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Former dancer and choreographer Emmett Hardie is no stranger to treading the boards at the Globe Theatre, but Larnach - Castle of Lies marks the first time he has taken the leading role backstage.
But for the past two and a-half years he has been ''percolating'' on getting the play by former Burns Fellow Michelanne Forster on stage.
''I've got pretty clear ideas of how the play should be done, so I've driven the actors to follow that.''
He had originally looked at another play about Samuel Marsden but realised it would be difficult to cast in Dunedin. When he read Larnach he discovered it ''reeks as great theatre''.
''All of her plays are interesting and this is one of her earlier ones.''
The play was first staged by Christchurch's Court Theatre in the early 1990s and then by the Fortune Theatre in Larnach Castle's ballroom.
Larnach tells the story of William Mudie Larnach, one of New Zealand's wealthiest and most powerful colonial politicians and the man behind one of Dunedin's most prominent tourist attractions, Larnach Castle, and focuses on the final 10 years of his life.
The play opens with the wedding reception for Larnach and his third wife, Constance de Bathe Brandon, and follows the family dramas through to Larnach's death by his own hand in Parliament House.
''She inherited this grown-up family and that is where the trouble starts.''
The machinations and family politics of Larnach (played by Craig Storey) and his six children - Donald, Douglas, Kate, Colleen, Alice and Gladys - by first wife Eliza Guise form the backdrop for the play but it is the rumoured relationship between Constance and Douglas, who were thought to have fallen in love.
''It's a case of a house divided ... Larnach feels he cannot be loved anymore and that no-one loves him.''
Soon after his daughter Kate dies from typhoid fever, the politician and businessman starts a downwards spiral and believes his children, with the exception of Douglas, the ''dutiful'' one, are all degenerates and harpies out for his money.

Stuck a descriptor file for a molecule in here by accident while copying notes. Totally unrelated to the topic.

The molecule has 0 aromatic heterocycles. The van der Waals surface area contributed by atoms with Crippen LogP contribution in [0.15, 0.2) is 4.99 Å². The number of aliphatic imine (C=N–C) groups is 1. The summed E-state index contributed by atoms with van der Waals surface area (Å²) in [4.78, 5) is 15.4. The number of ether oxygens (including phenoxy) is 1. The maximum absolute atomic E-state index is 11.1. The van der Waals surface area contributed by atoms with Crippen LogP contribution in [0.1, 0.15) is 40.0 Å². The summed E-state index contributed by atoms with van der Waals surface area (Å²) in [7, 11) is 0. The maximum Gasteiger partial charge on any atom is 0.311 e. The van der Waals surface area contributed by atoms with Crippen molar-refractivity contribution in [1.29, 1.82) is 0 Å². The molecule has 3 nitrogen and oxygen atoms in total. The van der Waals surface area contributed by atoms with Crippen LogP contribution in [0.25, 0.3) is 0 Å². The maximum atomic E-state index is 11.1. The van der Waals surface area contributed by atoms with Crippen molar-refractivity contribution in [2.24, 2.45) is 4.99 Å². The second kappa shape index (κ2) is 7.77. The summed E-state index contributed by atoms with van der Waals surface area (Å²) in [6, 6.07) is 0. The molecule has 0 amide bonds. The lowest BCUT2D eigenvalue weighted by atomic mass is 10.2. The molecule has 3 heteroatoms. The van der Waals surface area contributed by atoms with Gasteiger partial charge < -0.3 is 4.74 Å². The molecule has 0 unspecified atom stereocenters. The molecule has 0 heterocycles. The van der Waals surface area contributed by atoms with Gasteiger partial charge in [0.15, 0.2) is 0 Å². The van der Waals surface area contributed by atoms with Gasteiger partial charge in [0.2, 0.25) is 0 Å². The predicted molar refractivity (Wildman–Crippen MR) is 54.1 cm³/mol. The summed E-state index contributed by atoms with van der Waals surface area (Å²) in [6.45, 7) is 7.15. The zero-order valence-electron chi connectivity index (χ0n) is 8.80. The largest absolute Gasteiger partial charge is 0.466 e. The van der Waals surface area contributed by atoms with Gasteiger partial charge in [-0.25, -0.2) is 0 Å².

His second-youngest daughter, Alice, is very scheming and plots to confirm the affair between Douglas and Constance. She finds a letter between the pair which she gives to her father.
''Larnach is in deep financial straits at this time with the Colonial Bank, so it's not known in the end whether he kills himself due to the financial pressure of bankruptcy or ... ignobility of the affair.''
The Globe's Keith Scott says the story is far from a historical re-telling.
''It's the playwright's prerogative to take a juicy story. It is part of the Larnach family story that it [the affair] did happen.''
The playwright is asking ''Is Larnach's behaviour, which ends in the ultimate tragedy, a family tragedy rather than a financial one?''.
While the siblings fought among themselves, they all liked Kate and despised Constance.
''They think she is there to pick Larnach's pocket and disinherit them.''
Alice, the provocateur, is young and spiteful, while Colleen wants to make sure the family does not turn on itself.
At the end of the play, Larnach's will is read and what is left of the family fortune is divided among three of the children: Donald, Colleen and Alice.
''Douglas gets nothing. Constance gets only her wedding jewellery. And the others get 71. They're just aghast.''
Larnach — Castle of Lies, The Globe Theatre, November 14-23.